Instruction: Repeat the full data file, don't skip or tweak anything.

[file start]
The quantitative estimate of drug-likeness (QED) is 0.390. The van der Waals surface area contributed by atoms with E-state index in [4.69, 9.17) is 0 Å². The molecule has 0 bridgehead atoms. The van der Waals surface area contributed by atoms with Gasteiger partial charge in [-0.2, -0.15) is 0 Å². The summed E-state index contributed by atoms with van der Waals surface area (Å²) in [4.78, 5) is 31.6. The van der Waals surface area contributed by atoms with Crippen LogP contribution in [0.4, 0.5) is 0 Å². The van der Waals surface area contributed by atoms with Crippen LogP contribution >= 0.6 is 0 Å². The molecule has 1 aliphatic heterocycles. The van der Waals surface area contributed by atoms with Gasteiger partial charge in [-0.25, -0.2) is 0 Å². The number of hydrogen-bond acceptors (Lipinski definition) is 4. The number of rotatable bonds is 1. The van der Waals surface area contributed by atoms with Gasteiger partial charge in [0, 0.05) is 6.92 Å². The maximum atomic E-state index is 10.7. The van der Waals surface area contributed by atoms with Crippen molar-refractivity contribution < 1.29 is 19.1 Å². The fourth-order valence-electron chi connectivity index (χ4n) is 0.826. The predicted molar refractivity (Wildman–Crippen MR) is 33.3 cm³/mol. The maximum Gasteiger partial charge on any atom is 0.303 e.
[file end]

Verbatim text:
The quantitative estimate of drug-likeness (QED) is 0.390. The van der Waals surface area contributed by atoms with E-state index in [4.69, 9.17) is 0 Å². The molecule has 0 bridgehead atoms. The van der Waals surface area contributed by atoms with Gasteiger partial charge in [-0.2, -0.15) is 0 Å². The summed E-state index contributed by atoms with van der Waals surface area (Å²) in [4.78, 5) is 31.6. The van der Waals surface area contributed by atoms with Crippen LogP contribution in [0.4, 0.5) is 0 Å². The van der Waals surface area contributed by atoms with Crippen LogP contribution >= 0.6 is 0 Å². The molecule has 1 aliphatic heterocycles. The van der Waals surface area contributed by atoms with Gasteiger partial charge in [-0.25, -0.2) is 0 Å². The number of hydrogen-bond acceptors (Lipinski definition) is 4. The number of rotatable bonds is 1. The van der Waals surface area contributed by atoms with Gasteiger partial charge in [0, 0.05) is 6.92 Å². The maximum atomic E-state index is 10.7. The van der Waals surface area contributed by atoms with Crippen molar-refractivity contribution < 1.29 is 19.1 Å². The fourth-order valence-electron chi connectivity index (χ4n) is 0.826. The predicted molar refractivity (Wildman–Crippen MR) is 33.3 cm³/mol. The maximum Gasteiger partial charge on any atom is 0.303 e.